For our new Solidarity Economics issue, now available from our magazine shop, we’ve asked a few inspiring practitioners and activists: ‘What’s the Future of the Economy?’ Read their responses below.
“Kate Raworth’s Doughnut Economics provides part of the answer. It identifies a safe space for economic activities between a lower boundary, below which levels of human deprivation are unacceptable, and an upper boundary, above which we inflict excessive damage to the biosphere. The question is how to make that model politically acceptable.”
George Monbiot, Journalist
“Connected, delicious, entrepreneurial, hoppy, co-operative, inviting, nourishing, imaginative, caring, educational, dextrous, appreciative, enabling of inward investment, inspirational, viral, mindful, low carbon, local, resilient, raucous, playful, celebratory, generous, appreciative of beauty, skilled, content, diverse, reciprocal, deeply democratic, healthy, resourceful, attentive, empowering, crafted, empathic, collaborative, co-creative, inquisitive, patient, seasonal, welcoming and magnificent.”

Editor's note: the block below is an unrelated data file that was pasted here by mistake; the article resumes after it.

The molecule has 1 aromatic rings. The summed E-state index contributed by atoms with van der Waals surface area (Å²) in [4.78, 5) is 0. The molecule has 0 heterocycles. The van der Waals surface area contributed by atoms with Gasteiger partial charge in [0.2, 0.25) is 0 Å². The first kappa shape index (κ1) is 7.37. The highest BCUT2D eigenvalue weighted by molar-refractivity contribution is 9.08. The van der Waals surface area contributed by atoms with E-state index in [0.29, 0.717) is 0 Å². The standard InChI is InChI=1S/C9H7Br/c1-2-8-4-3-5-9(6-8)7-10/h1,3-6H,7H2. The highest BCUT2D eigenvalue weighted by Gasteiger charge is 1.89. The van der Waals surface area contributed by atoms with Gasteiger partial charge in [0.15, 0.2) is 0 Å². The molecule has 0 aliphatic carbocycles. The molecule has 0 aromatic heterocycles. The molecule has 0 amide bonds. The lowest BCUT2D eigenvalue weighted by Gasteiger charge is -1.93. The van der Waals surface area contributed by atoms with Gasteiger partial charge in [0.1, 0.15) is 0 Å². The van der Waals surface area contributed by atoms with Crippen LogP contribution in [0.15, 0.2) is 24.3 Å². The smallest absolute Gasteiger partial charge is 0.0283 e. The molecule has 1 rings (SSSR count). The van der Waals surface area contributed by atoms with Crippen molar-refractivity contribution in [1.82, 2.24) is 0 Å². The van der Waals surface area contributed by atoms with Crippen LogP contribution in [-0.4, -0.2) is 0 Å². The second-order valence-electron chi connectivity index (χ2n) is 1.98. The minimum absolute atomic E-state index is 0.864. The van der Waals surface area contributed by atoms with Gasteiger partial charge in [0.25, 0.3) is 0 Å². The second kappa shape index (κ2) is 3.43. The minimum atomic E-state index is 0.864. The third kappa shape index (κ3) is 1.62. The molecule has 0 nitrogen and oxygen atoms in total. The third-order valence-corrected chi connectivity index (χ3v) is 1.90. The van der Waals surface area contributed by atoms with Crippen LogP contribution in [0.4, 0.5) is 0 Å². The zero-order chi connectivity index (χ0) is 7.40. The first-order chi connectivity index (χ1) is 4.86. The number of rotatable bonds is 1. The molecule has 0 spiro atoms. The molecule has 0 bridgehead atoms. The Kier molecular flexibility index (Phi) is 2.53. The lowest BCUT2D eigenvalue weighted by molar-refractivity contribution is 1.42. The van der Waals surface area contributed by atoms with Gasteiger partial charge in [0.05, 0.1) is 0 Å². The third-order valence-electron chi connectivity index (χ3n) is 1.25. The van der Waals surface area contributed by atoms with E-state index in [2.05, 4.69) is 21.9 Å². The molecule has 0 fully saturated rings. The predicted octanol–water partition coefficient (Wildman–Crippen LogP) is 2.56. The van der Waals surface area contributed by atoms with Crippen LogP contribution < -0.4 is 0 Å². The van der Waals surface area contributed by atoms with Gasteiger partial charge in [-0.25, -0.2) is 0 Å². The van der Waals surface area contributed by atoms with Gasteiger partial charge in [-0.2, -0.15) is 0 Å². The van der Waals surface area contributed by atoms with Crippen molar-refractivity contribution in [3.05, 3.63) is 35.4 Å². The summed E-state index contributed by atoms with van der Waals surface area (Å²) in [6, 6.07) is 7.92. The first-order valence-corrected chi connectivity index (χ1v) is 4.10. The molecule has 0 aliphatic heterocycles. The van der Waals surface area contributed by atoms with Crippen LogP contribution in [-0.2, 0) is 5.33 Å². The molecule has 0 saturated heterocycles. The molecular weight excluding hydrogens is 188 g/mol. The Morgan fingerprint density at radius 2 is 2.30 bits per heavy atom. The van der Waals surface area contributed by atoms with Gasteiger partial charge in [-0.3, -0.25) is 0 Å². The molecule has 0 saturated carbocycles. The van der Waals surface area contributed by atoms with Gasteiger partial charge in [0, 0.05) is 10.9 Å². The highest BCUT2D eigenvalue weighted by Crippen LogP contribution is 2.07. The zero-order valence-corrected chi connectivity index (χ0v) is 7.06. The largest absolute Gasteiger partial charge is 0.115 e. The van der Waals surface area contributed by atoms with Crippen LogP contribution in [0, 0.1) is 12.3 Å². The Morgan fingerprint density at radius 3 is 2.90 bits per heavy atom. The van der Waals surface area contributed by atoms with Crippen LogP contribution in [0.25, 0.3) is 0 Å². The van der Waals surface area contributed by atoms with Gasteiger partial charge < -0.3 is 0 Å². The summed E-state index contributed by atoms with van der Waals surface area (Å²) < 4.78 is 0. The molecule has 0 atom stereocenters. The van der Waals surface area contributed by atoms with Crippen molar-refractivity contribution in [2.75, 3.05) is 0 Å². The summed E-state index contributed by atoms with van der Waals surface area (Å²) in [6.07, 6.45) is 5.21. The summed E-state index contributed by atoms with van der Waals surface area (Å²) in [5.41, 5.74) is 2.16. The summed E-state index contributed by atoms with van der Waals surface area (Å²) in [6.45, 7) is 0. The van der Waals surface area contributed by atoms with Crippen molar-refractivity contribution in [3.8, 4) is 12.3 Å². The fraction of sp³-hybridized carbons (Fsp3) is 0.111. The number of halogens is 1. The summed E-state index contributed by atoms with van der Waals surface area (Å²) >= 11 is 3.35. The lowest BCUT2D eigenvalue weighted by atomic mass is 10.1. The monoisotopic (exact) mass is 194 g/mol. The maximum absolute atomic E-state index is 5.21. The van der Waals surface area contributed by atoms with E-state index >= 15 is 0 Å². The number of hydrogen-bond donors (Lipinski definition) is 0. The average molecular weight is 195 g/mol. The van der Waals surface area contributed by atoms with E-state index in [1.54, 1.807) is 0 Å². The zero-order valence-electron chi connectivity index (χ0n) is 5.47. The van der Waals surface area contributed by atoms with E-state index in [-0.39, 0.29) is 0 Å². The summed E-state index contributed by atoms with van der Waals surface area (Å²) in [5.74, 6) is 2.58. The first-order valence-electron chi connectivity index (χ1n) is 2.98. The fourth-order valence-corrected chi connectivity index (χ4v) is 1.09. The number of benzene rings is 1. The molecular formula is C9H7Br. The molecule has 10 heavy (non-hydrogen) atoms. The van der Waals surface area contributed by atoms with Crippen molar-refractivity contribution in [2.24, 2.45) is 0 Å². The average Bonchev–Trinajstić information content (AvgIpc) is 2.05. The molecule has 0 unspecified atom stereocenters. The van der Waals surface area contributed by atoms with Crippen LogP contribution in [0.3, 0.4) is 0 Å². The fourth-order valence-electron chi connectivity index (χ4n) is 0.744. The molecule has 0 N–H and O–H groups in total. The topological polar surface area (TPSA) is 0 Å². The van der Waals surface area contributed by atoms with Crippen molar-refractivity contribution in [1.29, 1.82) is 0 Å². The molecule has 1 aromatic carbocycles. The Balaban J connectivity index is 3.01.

Rob Hopkins, co-founder of the Transition Network
“We need to reconceptualize “the economy” to put households and commoning at the center. We can use the term “oikonomy” or “ecommony” to describe a generative process based on co-possession of resources instead of individual property, and on free knowledge and responsible resource use. A successful oikonomy relies upon voluntary contributions, transparent communication and open data, and it meets people’s needs in free, fair and sustainable ways.”
Silke Helfrich, Commons Strategies Group
“Market forces can disfigure human capacity, emotion, and creativity. A future economy should free us from this barbarism and complement equally liberating transformations across the totality of everyday life. Work in this society could be part of an consciously created, technologically advanced, and environmentally sustainable world. What’s stopping us?”
Chris Spannos, Writer
“The Future of the Economy lies in the hands of an alliance that is only starting to form, between the defenders of the good we have, the builders of the new, those wresting back control of what should be held in common, and those who ceaselessly nurture us.”
Colm Massey, Institute for Solidarity Economics
A version of this post was previously published on Stirtoaction.com and is republished under a Creative Commons license CC BY-ND 3.0.
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